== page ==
Rochester embraces first Mother's Milk Depot at OMC
Olmsted Medical Center opened southern Minnesota first Mother's Milk Depot last month, prompting some celebration among young mothers in the Rochester area. Mayo Clinic says it will soon do likewise.
The genesis for the idea actually came roughly a year ago at a lactation conference hosted by Mayo.
Stacia Kautzer, a lactation consultant at OMC, and a former birth center specialist, was attending the conference when she realized the nearest milk depot to Rochester is in the Twin Cities, 94 miles away. That prompted immediate action as Kautzer sought to create what she believes will be a critical local resource.
After jumping through the requisite hoops, OMC accepted its first donations in mid-September. The first shipment of locally donated mothers milk is expected to be transported soon to the Mother's Milk Bank of Iowa , where it will be processed and sent to regional hospitals for distribution.
"Many mothers have an excess supply and they don't know what to do with it," Kautzer said. "The best thing to do is put it back into the community so when babies are born early or sick, they get it.
"The best milk for any baby is human milk. It's the perfect design for a human baby. There's properties you can't find in formula."
While there are 30 milk depots scattered across Minnesota, southeastern Minnesota has been slow to react. Now that OMC has responded, Mayo expects to do the same within a matter of weeks. Mayo spokeswoman Kelley Luckstein says it expects to open its own milk depot "later this year."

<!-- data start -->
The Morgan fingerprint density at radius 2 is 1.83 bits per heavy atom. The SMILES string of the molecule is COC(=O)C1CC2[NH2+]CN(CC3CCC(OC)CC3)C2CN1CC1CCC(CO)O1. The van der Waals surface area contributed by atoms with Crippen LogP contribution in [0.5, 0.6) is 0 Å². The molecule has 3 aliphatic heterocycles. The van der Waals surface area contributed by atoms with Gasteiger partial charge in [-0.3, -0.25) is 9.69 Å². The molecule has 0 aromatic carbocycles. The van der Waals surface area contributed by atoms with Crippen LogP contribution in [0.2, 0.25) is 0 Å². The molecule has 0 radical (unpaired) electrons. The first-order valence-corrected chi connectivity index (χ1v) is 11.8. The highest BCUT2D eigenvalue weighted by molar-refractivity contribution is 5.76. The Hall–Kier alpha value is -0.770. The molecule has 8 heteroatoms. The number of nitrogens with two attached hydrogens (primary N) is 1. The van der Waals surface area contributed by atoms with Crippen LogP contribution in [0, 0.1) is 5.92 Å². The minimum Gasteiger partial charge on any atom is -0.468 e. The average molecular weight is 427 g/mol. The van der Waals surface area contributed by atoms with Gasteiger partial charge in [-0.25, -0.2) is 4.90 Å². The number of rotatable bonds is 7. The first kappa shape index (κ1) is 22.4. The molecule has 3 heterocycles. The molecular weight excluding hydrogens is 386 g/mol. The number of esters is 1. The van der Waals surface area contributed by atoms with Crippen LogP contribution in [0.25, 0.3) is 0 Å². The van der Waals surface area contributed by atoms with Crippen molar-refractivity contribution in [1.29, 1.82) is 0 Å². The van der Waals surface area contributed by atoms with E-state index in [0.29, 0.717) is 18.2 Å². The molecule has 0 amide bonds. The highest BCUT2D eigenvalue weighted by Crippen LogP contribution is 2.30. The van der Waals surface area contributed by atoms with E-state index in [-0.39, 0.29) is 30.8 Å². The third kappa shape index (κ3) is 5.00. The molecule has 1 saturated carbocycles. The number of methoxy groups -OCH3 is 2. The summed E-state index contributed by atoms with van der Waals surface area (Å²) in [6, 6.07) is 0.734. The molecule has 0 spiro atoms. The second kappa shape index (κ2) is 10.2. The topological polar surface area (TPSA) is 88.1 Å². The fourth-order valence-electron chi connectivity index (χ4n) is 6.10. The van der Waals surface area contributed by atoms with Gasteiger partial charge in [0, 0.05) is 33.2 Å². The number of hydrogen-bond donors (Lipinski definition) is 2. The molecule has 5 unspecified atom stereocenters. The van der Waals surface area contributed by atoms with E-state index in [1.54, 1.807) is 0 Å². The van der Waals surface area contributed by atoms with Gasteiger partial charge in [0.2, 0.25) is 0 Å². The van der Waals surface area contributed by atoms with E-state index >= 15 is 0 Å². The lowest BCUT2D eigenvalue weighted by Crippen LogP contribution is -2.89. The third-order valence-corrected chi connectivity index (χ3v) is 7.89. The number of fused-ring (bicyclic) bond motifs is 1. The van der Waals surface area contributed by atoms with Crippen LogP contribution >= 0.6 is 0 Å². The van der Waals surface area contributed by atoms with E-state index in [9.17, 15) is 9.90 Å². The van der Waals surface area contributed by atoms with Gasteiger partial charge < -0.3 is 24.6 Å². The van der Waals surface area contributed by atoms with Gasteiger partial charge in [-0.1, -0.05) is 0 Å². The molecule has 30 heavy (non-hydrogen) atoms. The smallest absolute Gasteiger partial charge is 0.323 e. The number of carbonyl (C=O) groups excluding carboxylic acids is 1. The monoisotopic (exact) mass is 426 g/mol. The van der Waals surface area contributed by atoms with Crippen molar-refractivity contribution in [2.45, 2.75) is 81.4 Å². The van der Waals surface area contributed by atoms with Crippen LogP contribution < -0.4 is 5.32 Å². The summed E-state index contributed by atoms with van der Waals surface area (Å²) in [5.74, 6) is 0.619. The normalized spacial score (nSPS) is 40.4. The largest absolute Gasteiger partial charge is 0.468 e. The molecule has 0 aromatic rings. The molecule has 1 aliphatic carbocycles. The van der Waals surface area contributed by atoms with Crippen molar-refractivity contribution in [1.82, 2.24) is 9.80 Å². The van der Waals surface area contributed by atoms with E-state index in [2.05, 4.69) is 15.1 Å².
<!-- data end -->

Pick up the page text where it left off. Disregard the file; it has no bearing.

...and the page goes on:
"Research shows that there are many health benefits of feeding a baby breast milk, and we are pleased that this opportunity will be available in our community," Luckstein said via email.
Interested donors go through a strict screening process before their donations will be accepted by the regional program, co-founded by Jean Drulis, director at University of Iowa Children's Hospital . The milk must be frozen before it's accepted, but the process has been streamlined with scheduled curbside drop-offs available outside OMC.
Rochester's first milk depot has been embraced by local mothers who have jumped at the opportunity to contribute. Sara Rodunder, a 38-year-old Mayo Clinic nurse, was one of seven who responded within the first 48 hours of the program's launch.
Rodunder recently had her fourth child, and she's already made two deposits at OMC's new depot. After her third child, she had actually sent frozen milk to a milk depot in Ohio — so the curbside convenience in Rochester has been great, Rodunder said.
"It's very important for the sick little babies," Rodunder said. "Some of them wouldn't live without it, so I know it's importance. I thought this would be a much easier place to donate. They even did curbside pickup for me."
Kautzer is hoping that others will follow Rodunder's lead to help fill a growing community need. She says Olmsted County has a pre-term birth rate of 6.5 percent and it's "very common" for newborns to have low blood sugar levels at OMC.
Processed mother's milk helps address both concerns, even if some mothers are still hesitant to embrace it. A recent Post-Bulletin poll found that more than 35 percent of local residents have safety concerns about mother's milk, but Kautzer insists it's a safe, regulated product.
"I know there's some questions about the safety of milk pooled from numerous moms — it kind of icks them out," Kautzer said. "But the CDC and FDA provide input on what they're doing. They wouldn't recommend these babies get something that's dangerous. It's a very safe process."